Right near Pittsburgh is Sandcastle Water Park, one of my favorite water parks. Why? It’s got a great “boardwalk” theme, the lazy river is long and runs parallel to the Monongahela River (where you can relax and watch the boats pass by), and it’s got a special area for adults that lets the fun continue into the evening (if you don’t have the kids with you!). Regular admission is $28.99 which includes a buffett at the Tidal Wave Cafe. Discounts are available through Giant Eagle, Pepsi and also through hotel packages (which often include two free tickets). It definitely feels like a mini-vacation!!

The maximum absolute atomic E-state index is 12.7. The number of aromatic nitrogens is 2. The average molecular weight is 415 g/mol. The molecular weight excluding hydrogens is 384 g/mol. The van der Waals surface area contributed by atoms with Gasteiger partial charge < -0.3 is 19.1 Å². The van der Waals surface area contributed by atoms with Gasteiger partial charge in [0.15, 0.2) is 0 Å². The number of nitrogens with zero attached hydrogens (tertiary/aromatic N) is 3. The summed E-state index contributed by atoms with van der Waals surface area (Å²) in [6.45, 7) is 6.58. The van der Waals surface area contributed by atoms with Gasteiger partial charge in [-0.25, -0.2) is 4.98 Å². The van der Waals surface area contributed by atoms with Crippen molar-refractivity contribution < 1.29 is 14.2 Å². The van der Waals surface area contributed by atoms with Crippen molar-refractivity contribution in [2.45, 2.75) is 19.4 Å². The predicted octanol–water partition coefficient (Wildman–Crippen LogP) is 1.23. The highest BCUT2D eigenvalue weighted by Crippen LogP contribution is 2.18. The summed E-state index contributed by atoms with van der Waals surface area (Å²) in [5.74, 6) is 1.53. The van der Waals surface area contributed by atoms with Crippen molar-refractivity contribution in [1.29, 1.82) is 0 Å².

Ever since we became parents, people were telling us to take the kids to Idlewild in Ligonier, PA (about 2-1/2 hours away from Akron). We finally went for the first time in 2007 and now we (and the kids) are hooked! It’s a great little overnight trip (or even a day trip) that doesn’t cost a fortune. Discount tix are available through AAA for $20 each (ages 3 and up); Giant Eagle also offers a discount. In addition, there are a bunch of hotel packages that include tickets and very reasonably priced (some are under $100). If one day isn’t enough, you can sign up for tickets for the next day for only $14.99 each. And one day really isn’t enough to do everything, between the SoakZone water park, amusement park rides and special areas just for younger kids (Story Book Forest, Jumpin’ Jungle, Raccoon Lagoon, Mister Rogers Trolley). The parks are very family friendly, with lots of picnic areas inside and out, reasonably priced food, no alcohol permitted and lots of shade. It’s definitely on this summer’s “to do” list!!